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Orlando Ricardo Menes

Orlando Ricardo Menes is the author of Heresies (University of New Mexico Press, 2015); Fetish (University of Nebraska, 2013), winner of the Prairie Schooner Book Prize; and Furia (Milkweed Editions, 2005). His latest book, Memoria, is forthcoming from Louisiana State University Press in 2019. He teaches at the University of Notre Dame.

By This Poet

2

Hair

Hair tells family secrets, like lips and skin:
my chestnut curls and waves that intractable
thicket—one month’s tropical growth—
Mamá called maleza de manigua,
jungle scrub.  What will the neighbors think?


Locked in the bathroom, I brushed hard
against the grain—pig bristles, nylon quills,
chrome needles, nothing tamed
my guava bush, not even the wire brush
Papá used for mange of rust.


I rubbed sores with Mamá’s alcohol
and iodine (mixed in squirt
bottles to disinfect the house of ghosts).


Prune this wild boy, Mamá told the barber
as she pulled my hair, grimacing, red fingernails
drawing blood.  Cajoling the cranky
pedal with grease, Luis el barbero pumped
up the chair he’d bought at a Hialeah


junkyard, strop stained by rain; la barbería squeezed
between a butchershop and cigar factory—
"America, Love It or Leave It" macramé nailed
above hooks where viejos hung canes, Panama hats.


I slumped angrily, shoe kicking foot rest, 
hands clenched under white shroud, plastic Virgin Marys
scowling at me for hating Mamá.  Luis thinned
the bush with toothed shears, straight razor hacked
outer growth as Mamá reminded him


my abuelos were Spaniards—her Catalan father’s
eyes between gray and blue, Roman nose,
his brother’s hair just like mine, curlier even.
Tío Octavio looked Semitic, Mamá said,
you’d think he was Henry Kissinger.


Fat and bald, back hairs brushed up like cockatoo’s
crest, Luis shook his head, eyebrows raised,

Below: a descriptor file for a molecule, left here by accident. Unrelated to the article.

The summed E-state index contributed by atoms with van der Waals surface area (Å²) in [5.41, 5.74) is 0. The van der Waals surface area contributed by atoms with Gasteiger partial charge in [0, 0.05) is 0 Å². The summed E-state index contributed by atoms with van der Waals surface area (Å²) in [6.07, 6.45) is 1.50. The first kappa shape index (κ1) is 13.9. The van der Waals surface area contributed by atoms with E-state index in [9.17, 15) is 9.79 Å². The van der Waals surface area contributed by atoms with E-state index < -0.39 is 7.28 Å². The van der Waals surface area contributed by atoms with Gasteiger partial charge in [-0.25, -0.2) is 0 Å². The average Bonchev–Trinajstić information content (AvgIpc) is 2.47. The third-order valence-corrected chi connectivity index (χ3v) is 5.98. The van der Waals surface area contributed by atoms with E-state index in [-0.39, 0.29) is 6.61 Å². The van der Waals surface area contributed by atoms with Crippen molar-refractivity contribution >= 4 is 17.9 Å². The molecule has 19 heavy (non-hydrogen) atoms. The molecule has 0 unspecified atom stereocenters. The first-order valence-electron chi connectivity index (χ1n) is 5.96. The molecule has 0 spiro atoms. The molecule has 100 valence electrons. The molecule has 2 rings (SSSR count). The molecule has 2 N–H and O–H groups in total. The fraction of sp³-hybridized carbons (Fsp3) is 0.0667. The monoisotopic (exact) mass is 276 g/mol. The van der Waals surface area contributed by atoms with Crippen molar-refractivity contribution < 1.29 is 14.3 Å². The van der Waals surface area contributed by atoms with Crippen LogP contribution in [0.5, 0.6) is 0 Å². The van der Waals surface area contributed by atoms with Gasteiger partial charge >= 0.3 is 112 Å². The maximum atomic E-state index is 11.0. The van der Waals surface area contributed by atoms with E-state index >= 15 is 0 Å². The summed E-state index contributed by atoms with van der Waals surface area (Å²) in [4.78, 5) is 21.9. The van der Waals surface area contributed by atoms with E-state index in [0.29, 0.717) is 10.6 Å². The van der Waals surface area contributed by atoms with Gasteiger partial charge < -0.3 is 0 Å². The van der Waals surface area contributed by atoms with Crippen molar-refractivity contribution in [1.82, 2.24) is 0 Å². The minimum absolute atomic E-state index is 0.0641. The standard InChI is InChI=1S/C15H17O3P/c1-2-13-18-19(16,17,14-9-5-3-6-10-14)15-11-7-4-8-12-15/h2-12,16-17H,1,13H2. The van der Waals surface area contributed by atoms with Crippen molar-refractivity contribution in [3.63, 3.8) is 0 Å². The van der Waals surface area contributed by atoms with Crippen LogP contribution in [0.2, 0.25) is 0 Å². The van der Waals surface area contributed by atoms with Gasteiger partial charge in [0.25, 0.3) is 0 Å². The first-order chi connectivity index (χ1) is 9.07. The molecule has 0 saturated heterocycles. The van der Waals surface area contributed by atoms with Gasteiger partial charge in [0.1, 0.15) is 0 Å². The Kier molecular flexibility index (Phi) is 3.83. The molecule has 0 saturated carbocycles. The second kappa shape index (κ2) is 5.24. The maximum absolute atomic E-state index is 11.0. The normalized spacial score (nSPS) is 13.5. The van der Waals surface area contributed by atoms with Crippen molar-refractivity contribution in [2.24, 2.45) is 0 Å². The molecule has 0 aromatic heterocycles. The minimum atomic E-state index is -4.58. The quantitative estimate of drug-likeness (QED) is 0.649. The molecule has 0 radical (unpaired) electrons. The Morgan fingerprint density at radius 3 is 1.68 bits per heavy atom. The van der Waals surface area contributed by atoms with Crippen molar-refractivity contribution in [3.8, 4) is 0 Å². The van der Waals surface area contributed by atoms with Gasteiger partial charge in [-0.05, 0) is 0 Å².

smiling like someone who’s heard this before.
Any hair’s better than none, señora, any hair.

El Rastro

South of Plaza Mayor by Plaza de Cascorro—
past streets named Lettuce, Raisin, Barley—
is Madrid’s outdoor market called El Rastro,
hundreds of stalls, lean-tos, tents squeezed tight
as niches where anything from a clawfoot tub, 
to a surgeon’s saw to a tattered La Celestina
bound in sheepskin could be haggled down
with raunchy bravado or the promise of beer.   
Mostly it was junk passed off to the tourists
as pricey souvenirs, like plastic castanets, hand fans
of silk (rayon really), or tin-plate doubloons. 
So what drew the youth of Madrid to this place
every Sunday afternoon by the hundreds?
None of us were bargain hunters or hoarders,
just hippieish kids in patched dungarees, 
espadrilles, & wool coats frayed to cheesecloth,
our pockets with enough pesetas to buy
a handful of stale cigarettes. It was to revel
in life, squeeze out joy from the lees of fate,
make fellowship like pilgrims to a shrine. 
We’d sprawl against a wall or a lamppost
long into the afternoon to talk, joke, carouse,
eat cheese rinds with secondhand bread, 
drink wine more like iodine than merlot,
oblivious to time & space, the crowds tripping
on our legs, tossing butts into our heads,
how they smelled like horses & we told them so,
who then shot out crude medieval curses,
but we didn’t care, for we felt alive as never before,
singular in every breath, word, & thought,
stubborn as wayward seeds that trick a drought
& grow into hardscrabble woodland trees.